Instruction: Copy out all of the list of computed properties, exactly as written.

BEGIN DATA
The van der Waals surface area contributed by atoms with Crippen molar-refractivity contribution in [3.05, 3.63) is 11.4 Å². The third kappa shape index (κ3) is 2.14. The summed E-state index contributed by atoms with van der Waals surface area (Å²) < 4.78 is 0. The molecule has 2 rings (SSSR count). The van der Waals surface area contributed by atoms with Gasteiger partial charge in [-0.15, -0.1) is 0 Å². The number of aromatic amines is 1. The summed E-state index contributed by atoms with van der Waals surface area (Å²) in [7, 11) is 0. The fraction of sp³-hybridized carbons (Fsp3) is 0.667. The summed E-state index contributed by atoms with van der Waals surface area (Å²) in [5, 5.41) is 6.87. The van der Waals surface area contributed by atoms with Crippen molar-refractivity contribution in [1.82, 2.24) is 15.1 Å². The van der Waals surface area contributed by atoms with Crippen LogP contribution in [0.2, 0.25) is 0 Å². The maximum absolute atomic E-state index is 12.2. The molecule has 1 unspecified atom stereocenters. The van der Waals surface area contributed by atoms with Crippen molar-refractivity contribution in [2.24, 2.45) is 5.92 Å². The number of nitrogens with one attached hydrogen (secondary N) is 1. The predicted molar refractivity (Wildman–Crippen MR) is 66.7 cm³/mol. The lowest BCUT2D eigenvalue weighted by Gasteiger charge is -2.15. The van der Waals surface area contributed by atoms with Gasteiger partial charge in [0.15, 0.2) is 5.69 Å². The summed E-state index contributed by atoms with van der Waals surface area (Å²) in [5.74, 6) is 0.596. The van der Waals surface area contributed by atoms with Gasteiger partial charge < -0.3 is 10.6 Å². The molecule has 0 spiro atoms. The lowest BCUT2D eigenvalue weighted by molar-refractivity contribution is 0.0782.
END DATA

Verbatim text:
The van der Waals surface area contributed by atoms with Crippen molar-refractivity contribution in [3.05, 3.63) is 11.4 Å². The third kappa shape index (κ3) is 2.14. The summed E-state index contributed by atoms with van der Waals surface area (Å²) < 4.78 is 0. The molecule has 2 rings (SSSR count). The van der Waals surface area contributed by atoms with Gasteiger partial charge in [-0.15, -0.1) is 0 Å². The number of aromatic amines is 1. The summed E-state index contributed by atoms with van der Waals surface area (Å²) in [7, 11) is 0. The fraction of sp³-hybridized carbons (Fsp3) is 0.667. The summed E-state index contributed by atoms with van der Waals surface area (Å²) in [5, 5.41) is 6.87. The van der Waals surface area contributed by atoms with Crippen molar-refractivity contribution in [1.82, 2.24) is 15.1 Å². The van der Waals surface area contributed by atoms with Crippen LogP contribution in [0.2, 0.25) is 0 Å². The maximum absolute atomic E-state index is 12.2. The molecule has 1 unspecified atom stereocenters. The van der Waals surface area contributed by atoms with Crippen molar-refractivity contribution in [2.24, 2.45) is 5.92 Å². The number of nitrogens with one attached hydrogen (secondary N) is 1. The predicted molar refractivity (Wildman–Crippen MR) is 66.7 cm³/mol. The lowest BCUT2D eigenvalue weighted by Gasteiger charge is -2.15. The van der Waals surface area contributed by atoms with Gasteiger partial charge in [0.15, 0.2) is 5.69 Å². The summed E-state index contributed by atoms with van der Waals surface area (Å²) in [5.74, 6) is 0.596. The van der Waals surface area contributed by atoms with Gasteiger partial charge < -0.3 is 10.6 Å². The molecule has 0 spiro atoms. The lowest BCUT2D eigenvalue weighted by molar-refractivity contribution is 0.0782.